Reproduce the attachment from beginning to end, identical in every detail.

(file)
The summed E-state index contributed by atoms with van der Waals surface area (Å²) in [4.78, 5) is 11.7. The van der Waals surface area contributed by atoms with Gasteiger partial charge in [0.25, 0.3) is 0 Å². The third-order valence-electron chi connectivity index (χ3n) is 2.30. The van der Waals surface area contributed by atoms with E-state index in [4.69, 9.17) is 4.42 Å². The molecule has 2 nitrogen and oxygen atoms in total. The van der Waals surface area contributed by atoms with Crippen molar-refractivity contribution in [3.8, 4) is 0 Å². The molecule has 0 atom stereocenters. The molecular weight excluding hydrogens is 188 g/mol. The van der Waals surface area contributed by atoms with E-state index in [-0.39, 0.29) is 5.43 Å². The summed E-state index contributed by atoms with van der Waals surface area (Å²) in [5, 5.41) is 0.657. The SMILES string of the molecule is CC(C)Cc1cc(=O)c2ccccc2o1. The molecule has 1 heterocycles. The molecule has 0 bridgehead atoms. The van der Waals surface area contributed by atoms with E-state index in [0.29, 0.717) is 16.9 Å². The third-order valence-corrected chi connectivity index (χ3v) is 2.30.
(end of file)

The summed E-state index contributed by atoms with van der Waals surface area (Å²) in [4.78, 5) is 11.7. The van der Waals surface area contributed by atoms with Gasteiger partial charge in [0.25, 0.3) is 0 Å². The third-order valence-electron chi connectivity index (χ3n) is 2.30. The van der Waals surface area contributed by atoms with E-state index in [4.69, 9.17) is 4.42 Å². The molecule has 2 nitrogen and oxygen atoms in total. The van der Waals surface area contributed by atoms with Crippen molar-refractivity contribution in [3.8, 4) is 0 Å². The molecule has 0 atom stereocenters. The molecular weight excluding hydrogens is 188 g/mol. The van der Waals surface area contributed by atoms with E-state index in [-0.39, 0.29) is 5.43 Å². The summed E-state index contributed by atoms with van der Waals surface area (Å²) in [5, 5.41) is 0.657. The SMILES string of the molecule is CC(C)Cc1cc(=O)c2ccccc2o1. The molecule has 1 heterocycles. The molecule has 0 bridgehead atoms. The van der Waals surface area contributed by atoms with E-state index in [0.29, 0.717) is 16.9 Å². The third-order valence-corrected chi connectivity index (χ3v) is 2.30.